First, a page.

I obviously want to leave the specific details of his descent into darkness unspoiled, except to say that the film posits a primary character arc and ultimate conclusion that on paper would seem to be completely unbelievable, and then proceeds to justify them so completely that there doesn’t seem to be anywhere else the character could have gone in retrospect, much like how Breaking Bad managed to convince you that a milquetoast highschool chemistry teacher could transform into a ruthless meth kingpin over the course of five seasons. Ethan Hawke likewise imbues his bad breaking clergyman with the quiet, smoldering intensity of a man who has suffered multiple tragedies while maintaining a Job-like adherence to his faith in God, only to lose all faith in his fellow man or in any kind of happy future for himself. Amanda Seyfried plays the wife of the environmental activist who sets Toller on his journey, ingratiating herself into his life as a source of innocence and hope to counterbalance his growing certainty that neither exists for him anymore. In the end, her presence in his life presents him a final choice of whether to reject her and complete the downward path he’s on, or let her save him from it, and while I would have preferred a more ambiguous resolution to that choice, the last shot of the film manages to provide a cathartic release for the rapidly escalating tension of the moments preceding it that I appreciated nonetheless.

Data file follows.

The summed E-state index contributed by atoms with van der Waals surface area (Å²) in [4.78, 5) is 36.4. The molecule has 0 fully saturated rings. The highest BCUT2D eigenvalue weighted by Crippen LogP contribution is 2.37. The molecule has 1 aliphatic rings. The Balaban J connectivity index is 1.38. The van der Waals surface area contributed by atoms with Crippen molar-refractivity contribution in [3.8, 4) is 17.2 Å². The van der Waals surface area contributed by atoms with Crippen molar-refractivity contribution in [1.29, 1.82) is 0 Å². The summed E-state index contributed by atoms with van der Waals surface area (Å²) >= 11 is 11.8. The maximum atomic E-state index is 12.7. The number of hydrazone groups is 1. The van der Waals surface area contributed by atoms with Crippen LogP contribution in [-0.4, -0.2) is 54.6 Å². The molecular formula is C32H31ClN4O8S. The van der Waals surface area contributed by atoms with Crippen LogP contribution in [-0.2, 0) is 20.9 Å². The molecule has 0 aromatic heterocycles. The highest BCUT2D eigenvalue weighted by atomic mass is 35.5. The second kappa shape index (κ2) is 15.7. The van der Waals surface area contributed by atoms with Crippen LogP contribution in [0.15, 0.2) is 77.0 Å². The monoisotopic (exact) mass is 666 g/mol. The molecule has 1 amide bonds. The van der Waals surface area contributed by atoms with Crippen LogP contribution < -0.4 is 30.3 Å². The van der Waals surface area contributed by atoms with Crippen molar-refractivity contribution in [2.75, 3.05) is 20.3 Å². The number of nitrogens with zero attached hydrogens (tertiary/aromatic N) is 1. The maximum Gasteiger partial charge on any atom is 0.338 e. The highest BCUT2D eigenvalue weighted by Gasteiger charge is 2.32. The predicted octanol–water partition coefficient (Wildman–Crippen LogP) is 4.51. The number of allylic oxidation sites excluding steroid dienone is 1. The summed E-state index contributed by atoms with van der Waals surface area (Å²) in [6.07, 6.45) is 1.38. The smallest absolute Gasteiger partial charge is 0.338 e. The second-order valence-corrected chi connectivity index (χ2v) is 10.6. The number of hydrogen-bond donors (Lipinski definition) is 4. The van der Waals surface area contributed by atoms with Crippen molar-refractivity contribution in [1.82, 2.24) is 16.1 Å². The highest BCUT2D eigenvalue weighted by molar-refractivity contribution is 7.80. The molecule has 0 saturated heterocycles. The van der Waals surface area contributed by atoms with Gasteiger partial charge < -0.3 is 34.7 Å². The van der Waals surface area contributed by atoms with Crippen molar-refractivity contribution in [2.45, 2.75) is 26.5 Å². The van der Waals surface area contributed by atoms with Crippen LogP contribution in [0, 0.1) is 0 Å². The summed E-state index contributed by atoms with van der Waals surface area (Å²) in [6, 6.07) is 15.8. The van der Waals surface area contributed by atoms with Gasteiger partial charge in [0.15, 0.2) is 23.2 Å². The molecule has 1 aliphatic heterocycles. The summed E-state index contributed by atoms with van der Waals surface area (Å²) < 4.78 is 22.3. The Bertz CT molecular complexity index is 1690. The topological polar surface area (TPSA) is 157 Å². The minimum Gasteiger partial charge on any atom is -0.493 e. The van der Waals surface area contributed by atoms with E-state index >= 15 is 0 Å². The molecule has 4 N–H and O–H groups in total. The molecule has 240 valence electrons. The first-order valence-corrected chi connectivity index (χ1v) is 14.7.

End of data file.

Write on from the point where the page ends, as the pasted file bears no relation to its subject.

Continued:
In many ways, First Reformed is a movie intensely preoccupied with the concept of salvation, both in the Christian context and the more universal human one. Its about what happens when you get it, what happens when you take it for granted, and what happens when you discover its limits. Its also a powerful mediation on forgiveness, what we can and cannot forgive, and what we can and cannot be forgiven for. On another level, at least for me, it represents the salvation of its director Paul Schrader, who you may know as the writer of most of Martin Scorsese’s best movies, or as the director of some wonderfully dark and gritty films of his own like Hardcore and Auto Focus. Or you may know him as the guy who thought it was a good idea to make The Canyons, a movie with the production values of a telenovela about shallow, listless Hollywood kids starring porn actor James Dean and future porn actress Lindsey Lohan. Having not seen the two straight to VOD Nicolas Cage movies he made after that abomination, I can’t honestly say if they were any good, so I don’t know if this is a return to form for Schrader, or the continuation of an upward trend. In any case, I never thought I’d be able to forgive Paul Schrader for unleashing The Canyons into the world, but First Reformed has renewed my faith in one of my favorite director’s abilities to make good movies again, so maybe, just maybe, that means that God really is watching over us after all.

But still no, probably not.